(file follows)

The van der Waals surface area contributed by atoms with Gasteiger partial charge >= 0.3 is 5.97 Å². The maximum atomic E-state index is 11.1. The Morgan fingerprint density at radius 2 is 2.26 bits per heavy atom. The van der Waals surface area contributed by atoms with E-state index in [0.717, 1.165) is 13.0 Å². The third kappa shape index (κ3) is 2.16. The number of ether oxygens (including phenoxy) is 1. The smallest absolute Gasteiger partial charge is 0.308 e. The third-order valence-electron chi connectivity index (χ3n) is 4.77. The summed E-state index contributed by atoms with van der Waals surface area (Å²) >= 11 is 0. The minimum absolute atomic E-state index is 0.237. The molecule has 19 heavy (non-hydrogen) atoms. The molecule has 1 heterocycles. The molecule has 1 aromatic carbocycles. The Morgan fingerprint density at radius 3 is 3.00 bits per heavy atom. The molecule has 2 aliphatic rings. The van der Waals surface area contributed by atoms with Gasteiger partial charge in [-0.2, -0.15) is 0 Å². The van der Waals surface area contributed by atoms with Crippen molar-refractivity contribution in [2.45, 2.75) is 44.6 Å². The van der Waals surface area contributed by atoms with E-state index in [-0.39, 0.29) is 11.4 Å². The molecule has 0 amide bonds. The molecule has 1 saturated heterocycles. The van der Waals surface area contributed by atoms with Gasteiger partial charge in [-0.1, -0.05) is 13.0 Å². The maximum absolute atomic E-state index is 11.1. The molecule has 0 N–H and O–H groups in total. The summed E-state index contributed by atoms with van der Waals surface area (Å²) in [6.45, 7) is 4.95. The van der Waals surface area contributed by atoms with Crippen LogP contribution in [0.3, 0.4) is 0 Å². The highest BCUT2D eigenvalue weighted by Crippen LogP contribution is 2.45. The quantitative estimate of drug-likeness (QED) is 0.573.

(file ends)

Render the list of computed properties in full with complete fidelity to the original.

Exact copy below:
The van der Waals surface area contributed by atoms with Gasteiger partial charge >= 0.3 is 5.97 Å². The maximum atomic E-state index is 11.1. The Morgan fingerprint density at radius 2 is 2.26 bits per heavy atom. The van der Waals surface area contributed by atoms with E-state index in [0.717, 1.165) is 13.0 Å². The third kappa shape index (κ3) is 2.16. The number of ether oxygens (including phenoxy) is 1. The smallest absolute Gasteiger partial charge is 0.308 e. The third-order valence-electron chi connectivity index (χ3n) is 4.77. The summed E-state index contributed by atoms with van der Waals surface area (Å²) >= 11 is 0. The minimum absolute atomic E-state index is 0.237. The molecule has 19 heavy (non-hydrogen) atoms. The molecule has 1 heterocycles. The molecule has 1 aromatic carbocycles. The Morgan fingerprint density at radius 3 is 3.00 bits per heavy atom. The molecule has 2 aliphatic rings. The van der Waals surface area contributed by atoms with Gasteiger partial charge in [-0.2, -0.15) is 0 Å². The van der Waals surface area contributed by atoms with Crippen molar-refractivity contribution in [2.45, 2.75) is 44.6 Å². The van der Waals surface area contributed by atoms with E-state index in [-0.39, 0.29) is 11.4 Å². The molecule has 0 amide bonds. The molecule has 1 saturated heterocycles. The van der Waals surface area contributed by atoms with Gasteiger partial charge in [-0.1, -0.05) is 13.0 Å². The maximum absolute atomic E-state index is 11.1. The molecule has 0 N–H and O–H groups in total. The summed E-state index contributed by atoms with van der Waals surface area (Å²) in [6.45, 7) is 4.95. The van der Waals surface area contributed by atoms with Crippen LogP contribution in [0.3, 0.4) is 0 Å². The highest BCUT2D eigenvalue weighted by Crippen LogP contribution is 2.45. The quantitative estimate of drug-likeness (QED) is 0.573.